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It’s always within the gift of the DWP to make decisions of its own initiative and on the facts as they appear on the balance of probabilities. If the landlord is on the phone saying that the tenant has housing costs but the tenant didn’t report them, then the DWP could revise or supersede their previous decision on the basis that it is more likely than not that the housing costs exist. It is impossible to partially opt out of a benefit - the tenant is either entitled to UC or not, and if they are entitled to it, then they need to be paid all elements which they are actually entitled to.

So its a “won’t” rather than “can’t”.

The problem for the landlord is that they have no right to challenge the decisions on the claimant’s case. They don’t have a right of appeal and wouldn’t have standing on a JR - so all they can do is try to make a fuss on usual channels and hope for the best.

Va1der - 14 January 2020 10:13 AM

The landlord (or some other interested party) could try to register with DWP as an appointee, see Reg. 57 of UC (Claims and Payments) regs 2013, and DWP: ‘Agents, appointees, attorneys, deputies and third parties: staff guide’ - part 5.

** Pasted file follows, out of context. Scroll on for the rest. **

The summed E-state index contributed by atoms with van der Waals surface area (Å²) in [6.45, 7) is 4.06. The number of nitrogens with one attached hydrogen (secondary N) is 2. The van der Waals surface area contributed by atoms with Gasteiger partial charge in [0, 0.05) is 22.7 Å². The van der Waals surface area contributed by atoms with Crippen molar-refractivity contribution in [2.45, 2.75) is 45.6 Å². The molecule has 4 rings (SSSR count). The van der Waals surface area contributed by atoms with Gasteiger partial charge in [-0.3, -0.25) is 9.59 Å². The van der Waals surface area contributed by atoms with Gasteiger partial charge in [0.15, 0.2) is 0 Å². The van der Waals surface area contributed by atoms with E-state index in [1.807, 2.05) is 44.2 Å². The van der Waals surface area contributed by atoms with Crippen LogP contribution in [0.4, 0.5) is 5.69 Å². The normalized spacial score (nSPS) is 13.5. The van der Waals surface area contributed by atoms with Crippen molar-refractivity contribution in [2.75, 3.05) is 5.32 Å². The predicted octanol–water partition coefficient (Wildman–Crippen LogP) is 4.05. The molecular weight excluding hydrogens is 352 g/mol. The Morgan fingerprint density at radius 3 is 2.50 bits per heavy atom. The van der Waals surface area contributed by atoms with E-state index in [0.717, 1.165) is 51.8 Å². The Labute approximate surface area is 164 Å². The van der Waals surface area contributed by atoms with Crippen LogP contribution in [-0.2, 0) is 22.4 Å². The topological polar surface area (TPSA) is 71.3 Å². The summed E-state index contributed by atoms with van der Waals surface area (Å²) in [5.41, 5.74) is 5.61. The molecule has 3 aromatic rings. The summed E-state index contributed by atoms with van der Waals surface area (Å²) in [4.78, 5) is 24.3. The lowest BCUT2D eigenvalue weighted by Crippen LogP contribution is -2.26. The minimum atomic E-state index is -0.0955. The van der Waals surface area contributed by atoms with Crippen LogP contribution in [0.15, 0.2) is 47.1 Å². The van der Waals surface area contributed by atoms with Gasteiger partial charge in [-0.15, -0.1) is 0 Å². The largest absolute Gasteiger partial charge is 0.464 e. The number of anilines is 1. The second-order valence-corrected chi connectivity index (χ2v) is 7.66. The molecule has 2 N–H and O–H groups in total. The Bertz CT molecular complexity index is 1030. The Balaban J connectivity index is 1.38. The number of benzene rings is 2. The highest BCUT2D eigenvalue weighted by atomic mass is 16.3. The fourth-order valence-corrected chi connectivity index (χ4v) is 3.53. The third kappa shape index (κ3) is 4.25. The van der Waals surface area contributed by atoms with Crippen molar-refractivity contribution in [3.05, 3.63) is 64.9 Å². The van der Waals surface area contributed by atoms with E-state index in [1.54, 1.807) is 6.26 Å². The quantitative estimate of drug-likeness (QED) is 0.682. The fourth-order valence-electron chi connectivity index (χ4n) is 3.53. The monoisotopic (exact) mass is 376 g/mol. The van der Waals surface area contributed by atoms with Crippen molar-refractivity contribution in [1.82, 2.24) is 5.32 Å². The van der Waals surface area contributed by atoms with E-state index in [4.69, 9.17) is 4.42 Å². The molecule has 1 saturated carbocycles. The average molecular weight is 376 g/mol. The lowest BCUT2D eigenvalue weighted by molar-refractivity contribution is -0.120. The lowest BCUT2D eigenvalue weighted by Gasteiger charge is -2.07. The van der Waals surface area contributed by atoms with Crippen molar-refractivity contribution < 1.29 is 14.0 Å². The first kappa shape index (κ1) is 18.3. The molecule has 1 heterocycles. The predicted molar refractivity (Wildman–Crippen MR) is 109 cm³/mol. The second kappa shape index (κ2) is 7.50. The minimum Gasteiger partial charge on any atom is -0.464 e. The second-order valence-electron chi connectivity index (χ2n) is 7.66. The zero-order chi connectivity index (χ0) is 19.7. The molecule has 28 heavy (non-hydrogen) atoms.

I would be rather concerned about the idea of a landlord taking over appointeeship for a claimant as there is clear potential for a conflict of interest (and in any event the landlord probably doesn’t want to accept this responsibility).

 

Va1der
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Elliot Kent - 14 January 2020 10:32 AM
Va1der - 14 January 2020 10:13 AM

The landlord (or some other interested party) could try to register with DWP as an appointee, see Reg. 57 of UC (Claims and Payments) regs 2013, and DWP: ‘Agents, appointees, attorneys, deputies and third parties: staff guide’ - part 5.

I would be rather concerned about the idea of a landlord taking over appointeeship for a claimant as there is clear potential for a conflict of interest (and in any event the landlord probably doesn’t want to accept this responsibility).

I was just in the process of editing my previous post to reflect just that.

I think there would have to be a careful consideration of the status and reputation of a landlord before recommending such action. Given the claimants vulnerable status I would be especially cautious.
There is of course precedent for doing so, for care homes for instance (although there are many examples of that not working in the clients’ favour).
The DWP guidance also recognises a need to confirm if it is in the client’s best interest - requiring contact with the client or medical evidence.

As far as the landlord’s responsibility goes, he could cancel his appointeeship again, although I think there is a 1 month notice period.

Mike Hughes